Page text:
The leave to appeal to the Alberta Court of Appeal, filed yesterday by Amy and Neil Cunningham, argues that the Alberta Government did not have the jurisdiction to unilaterally designate the Western Alberta Transmission Line (WATL) as necessary (Edmonton Journal). The argument is based on the premise that the line will be used to export electricity, and therefore falls under federal jurisdiction.
If successful, the lawsuit could force the National Energy Board (NEB) to review both the WATL and the Eastern Alberta Transmission Line (EATL). The lawsuit will also argue the Alberta Utilities Commission (AUC) did not have jurisdiction to require Alberta ratepayers to pay for the new lines or to approve the routes because the matter falls under federal jurisdiction.
The Alberta Government, the AUC, AltaLink and ATCO have argued the two lines are not for export. However, industrial power consumer groups, an independent University of Calgary study, and expert data presented by many others clearly show there is no need for the lines if they were to transmit power only within Alberta.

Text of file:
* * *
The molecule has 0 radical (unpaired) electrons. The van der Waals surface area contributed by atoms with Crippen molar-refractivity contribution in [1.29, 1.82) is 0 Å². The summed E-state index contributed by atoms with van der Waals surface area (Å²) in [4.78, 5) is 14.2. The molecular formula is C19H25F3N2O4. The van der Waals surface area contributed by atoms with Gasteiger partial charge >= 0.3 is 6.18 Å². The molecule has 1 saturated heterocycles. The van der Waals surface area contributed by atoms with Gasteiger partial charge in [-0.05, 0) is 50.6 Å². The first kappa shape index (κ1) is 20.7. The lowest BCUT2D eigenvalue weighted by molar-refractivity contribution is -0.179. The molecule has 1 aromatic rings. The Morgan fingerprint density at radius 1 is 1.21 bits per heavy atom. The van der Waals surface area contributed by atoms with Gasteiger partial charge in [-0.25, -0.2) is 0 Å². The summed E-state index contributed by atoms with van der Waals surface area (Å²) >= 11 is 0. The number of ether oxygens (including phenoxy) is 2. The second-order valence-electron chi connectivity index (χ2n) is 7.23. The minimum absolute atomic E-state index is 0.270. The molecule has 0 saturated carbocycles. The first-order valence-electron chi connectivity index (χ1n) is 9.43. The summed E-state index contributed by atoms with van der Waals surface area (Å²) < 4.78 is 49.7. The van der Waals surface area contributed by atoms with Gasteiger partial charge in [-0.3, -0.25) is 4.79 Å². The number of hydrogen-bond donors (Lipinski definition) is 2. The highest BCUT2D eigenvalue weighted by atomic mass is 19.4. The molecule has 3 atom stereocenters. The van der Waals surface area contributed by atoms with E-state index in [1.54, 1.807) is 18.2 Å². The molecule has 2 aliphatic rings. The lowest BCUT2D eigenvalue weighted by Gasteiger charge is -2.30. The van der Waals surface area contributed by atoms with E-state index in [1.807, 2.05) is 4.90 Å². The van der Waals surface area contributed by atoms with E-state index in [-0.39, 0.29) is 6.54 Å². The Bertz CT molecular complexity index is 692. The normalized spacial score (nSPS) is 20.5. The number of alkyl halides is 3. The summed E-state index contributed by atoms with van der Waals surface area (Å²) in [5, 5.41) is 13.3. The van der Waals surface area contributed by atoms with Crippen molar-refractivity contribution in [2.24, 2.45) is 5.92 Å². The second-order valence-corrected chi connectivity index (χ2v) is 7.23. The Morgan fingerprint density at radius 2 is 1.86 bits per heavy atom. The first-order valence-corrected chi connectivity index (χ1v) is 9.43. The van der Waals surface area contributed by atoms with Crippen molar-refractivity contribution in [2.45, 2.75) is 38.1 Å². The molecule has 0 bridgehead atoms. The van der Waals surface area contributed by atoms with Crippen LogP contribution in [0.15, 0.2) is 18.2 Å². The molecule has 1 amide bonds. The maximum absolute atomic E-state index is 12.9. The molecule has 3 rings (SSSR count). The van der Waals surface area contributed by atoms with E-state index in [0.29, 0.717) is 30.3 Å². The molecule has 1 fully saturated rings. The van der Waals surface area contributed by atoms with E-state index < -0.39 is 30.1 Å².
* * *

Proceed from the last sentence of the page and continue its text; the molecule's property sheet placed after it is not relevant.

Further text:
As well, there is ample evidence from the Alberta Electric System Operator (AESO), Alberta Government 2003 and 2008 promises made public by WikiLeaks, Canada-Northwest-California (CNC) Transmission Options Study, and the Western Electricity Coordinating Council that there have been plans for many years to export electricity from Alberta to the United States. For example, the CNC Transmission Options Study (2006) includes several options for transmitting electricity from throughout Alberta into the U.S. through Montana, Idaho, Nevada, Washington and/or Oregon to California. The AESO was a very active participant in that study, yet claims today that none of the new 500 kilovolt lines in Alberta is for export. The NorthernLights proposal (2008) would see electricity from Alberta exported to Oregon, and then from Oregon to California and elsewhere.
The WATL is also expected to enhance the existing transmission connections between Alberta and B.C., which would also require NEB approval. In summary, the Alberta Government, AESO, transmission industry and AUC have been working closely together for many years on plans to export Alberta electricity to the U.S. and B.C., yet deny this fact today.
Ultimately, the Cunningham lawsuit will be challenging the legality of the Alberta Government’s Electric Statutes Amendment Act, 2009 (Bill 50), which legislated the building of the WATL, EATL, Heartland Transmission Project, and several other projects.